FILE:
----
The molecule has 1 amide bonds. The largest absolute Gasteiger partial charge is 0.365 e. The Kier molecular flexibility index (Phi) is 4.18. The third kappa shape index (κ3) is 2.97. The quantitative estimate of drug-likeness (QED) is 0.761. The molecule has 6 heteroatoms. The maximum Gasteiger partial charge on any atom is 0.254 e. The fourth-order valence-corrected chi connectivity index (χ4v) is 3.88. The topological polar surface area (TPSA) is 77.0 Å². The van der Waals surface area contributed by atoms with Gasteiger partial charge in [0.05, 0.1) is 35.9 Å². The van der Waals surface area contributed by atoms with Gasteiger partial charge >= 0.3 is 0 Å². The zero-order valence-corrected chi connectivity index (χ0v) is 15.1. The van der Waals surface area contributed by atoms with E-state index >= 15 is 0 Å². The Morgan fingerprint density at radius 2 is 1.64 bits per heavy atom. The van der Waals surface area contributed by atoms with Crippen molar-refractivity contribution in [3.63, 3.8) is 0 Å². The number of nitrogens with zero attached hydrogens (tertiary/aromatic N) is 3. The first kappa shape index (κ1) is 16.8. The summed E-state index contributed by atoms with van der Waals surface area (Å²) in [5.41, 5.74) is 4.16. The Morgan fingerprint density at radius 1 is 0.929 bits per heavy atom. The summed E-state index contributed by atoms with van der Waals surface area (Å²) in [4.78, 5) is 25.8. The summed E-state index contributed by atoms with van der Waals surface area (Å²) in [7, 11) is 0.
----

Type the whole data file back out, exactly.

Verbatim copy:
The molecule has 1 amide bonds. The largest absolute Gasteiger partial charge is 0.365 e. The Kier molecular flexibility index (Phi) is 4.18. The third kappa shape index (κ3) is 2.97. The quantitative estimate of drug-likeness (QED) is 0.761. The molecule has 6 heteroatoms. The maximum Gasteiger partial charge on any atom is 0.254 e. The fourth-order valence-corrected chi connectivity index (χ4v) is 3.88. The topological polar surface area (TPSA) is 77.0 Å². The van der Waals surface area contributed by atoms with Gasteiger partial charge in [0.05, 0.1) is 35.9 Å². The van der Waals surface area contributed by atoms with Gasteiger partial charge >= 0.3 is 0 Å². The zero-order valence-corrected chi connectivity index (χ0v) is 15.1. The van der Waals surface area contributed by atoms with E-state index >= 15 is 0 Å². The Morgan fingerprint density at radius 2 is 1.64 bits per heavy atom. The van der Waals surface area contributed by atoms with Crippen molar-refractivity contribution in [3.63, 3.8) is 0 Å². The number of nitrogens with zero attached hydrogens (tertiary/aromatic N) is 3. The first kappa shape index (κ1) is 16.8. The summed E-state index contributed by atoms with van der Waals surface area (Å²) in [5.41, 5.74) is 4.16. The Morgan fingerprint density at radius 1 is 0.929 bits per heavy atom. The summed E-state index contributed by atoms with van der Waals surface area (Å²) in [4.78, 5) is 25.8. The summed E-state index contributed by atoms with van der Waals surface area (Å²) in [7, 11) is 0.